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Minnesota loggers: hunkered down, struggling to hang on

Loggers loading a logging train near Duluth, circa 1885.
Courtesy of the Minnesota Historical Society
Loggers loading a logging train near Duluth, circa 1885.

DULUTH — “Totally devastating” is how one logger describes the hits the timber industry in Minnesota has taken over the past few years.

Mark Ruter, owner of Ruter Logging LLC in Buyck, near Orr, said he’s been in the business for about 33 years and that the conditions of the industry are terrible: “I’ve never seen anything like it.”

Independent loggers — hit with high fuel prices, a sagging housing market and the closure of mills — are struggling to hang on, and some are getting out of the business altogether.

“Ten percent of the logging work force has left the industry” over the past two years, said Scott Dane, executive director of the Associated Contract Loggers & Truckers of Minnesota, located in Biwabik. “The industry is hunkered down, focusing on whatever they can to survive. They’re not even making money, just hoping to survive.”

Dane said that while hard numbers are hard to come by because of the independent nature of the business, he estimated that there are about 300 contract loggers in the state, mostly in northeastern Minnesota. “There are many more looking to get out,” Dane said.

OSB shutdowns hit hard
When three oriented-strand-board (OSB) mills shut down, that hit the industry hard. Demand for OSB, which is used in home construction, lagged as fewer houses were being built. “One of the biggest challenges was Ainsworth [shutting down] in Bemidji on top of it all, and that brings the issue back to the forefront,” Dane said. “A reduction in demand for finished as well as raw material — the shutdowns bring a 25 percent reduction in demand — affects the supply side.”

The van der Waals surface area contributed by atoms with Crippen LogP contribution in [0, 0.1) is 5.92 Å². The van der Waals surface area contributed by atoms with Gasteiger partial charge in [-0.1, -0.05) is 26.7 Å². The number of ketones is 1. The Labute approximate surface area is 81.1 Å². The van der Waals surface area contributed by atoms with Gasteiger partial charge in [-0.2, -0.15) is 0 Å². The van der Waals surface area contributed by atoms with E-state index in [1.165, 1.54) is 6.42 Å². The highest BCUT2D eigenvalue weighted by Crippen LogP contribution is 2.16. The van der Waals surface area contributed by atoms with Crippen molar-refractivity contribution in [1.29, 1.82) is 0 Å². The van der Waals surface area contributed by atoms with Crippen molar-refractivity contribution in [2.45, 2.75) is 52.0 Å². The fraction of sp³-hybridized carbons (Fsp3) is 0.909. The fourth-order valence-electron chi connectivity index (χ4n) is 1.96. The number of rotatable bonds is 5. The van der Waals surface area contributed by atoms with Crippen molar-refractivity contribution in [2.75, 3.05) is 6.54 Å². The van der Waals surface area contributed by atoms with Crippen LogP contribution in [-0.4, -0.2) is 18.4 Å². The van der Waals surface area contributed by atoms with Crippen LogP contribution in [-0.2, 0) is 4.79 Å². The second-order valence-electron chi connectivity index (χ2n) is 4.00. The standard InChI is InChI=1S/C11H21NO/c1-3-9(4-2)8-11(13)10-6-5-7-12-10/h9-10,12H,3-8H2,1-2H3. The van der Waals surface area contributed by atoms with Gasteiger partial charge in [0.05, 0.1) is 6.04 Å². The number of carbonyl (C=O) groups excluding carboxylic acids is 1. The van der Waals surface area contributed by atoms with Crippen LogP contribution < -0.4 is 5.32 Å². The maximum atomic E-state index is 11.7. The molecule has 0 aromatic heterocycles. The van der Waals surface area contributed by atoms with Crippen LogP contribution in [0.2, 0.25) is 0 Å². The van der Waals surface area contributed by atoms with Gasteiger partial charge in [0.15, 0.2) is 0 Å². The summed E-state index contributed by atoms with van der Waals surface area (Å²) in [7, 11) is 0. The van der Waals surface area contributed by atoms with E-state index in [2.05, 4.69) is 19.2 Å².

Ainsworth said it would reevaluate the Bemidji closure later this month. In August, it closed its Grand Rapids OSB mill permanently, after it had temporarily shut down in September 2006. About 190 people were laid off.

Loggers are dealing with the slowdown in different ways, Dane said. Some are holding off on replacing equipment, which can cost $175,000 to $200,000 a year. “Guys that have it paid for are probably in the best position,” Dane said. “They can park it and not lose money as a result of it.” Equipment dealers are feeling the pinch because of the slowdown as well, Dane said. “They’re putting more into repair.”

Because of the slowdowns and closings, the loggers who are still in it are now competing against each other for a smaller group of buyers. “The pie is only so big, so any time a producer goes to another mill, he’s displacing another guy, which compounds the problem,” Dane said. “The actions loggers are taking are a survival strategy to try to stay in business until the industry recovers or new markets are developed.”

“It’s probably as slow as we’ve ever seen it,” said Gary Olsen, president of Hahn Machinery Inc. in Two Harbors. Hahn deals in logging equipment and other heavy machinery, and Olsen said he’s been in the business for more than 30 years. Olsen said his business has opened a brokerage, which buys up machinery from people getting out of the business and sells it online.

Paying more for fuel
High fuel prices hit loggers hard. The logging equipment requires fuel — “sometimes 100 to 140 gallons a day,” Olsen said — and with diesel over $4 a gallon and companies not reimbursing transport costs, many loggers are just squeaking by.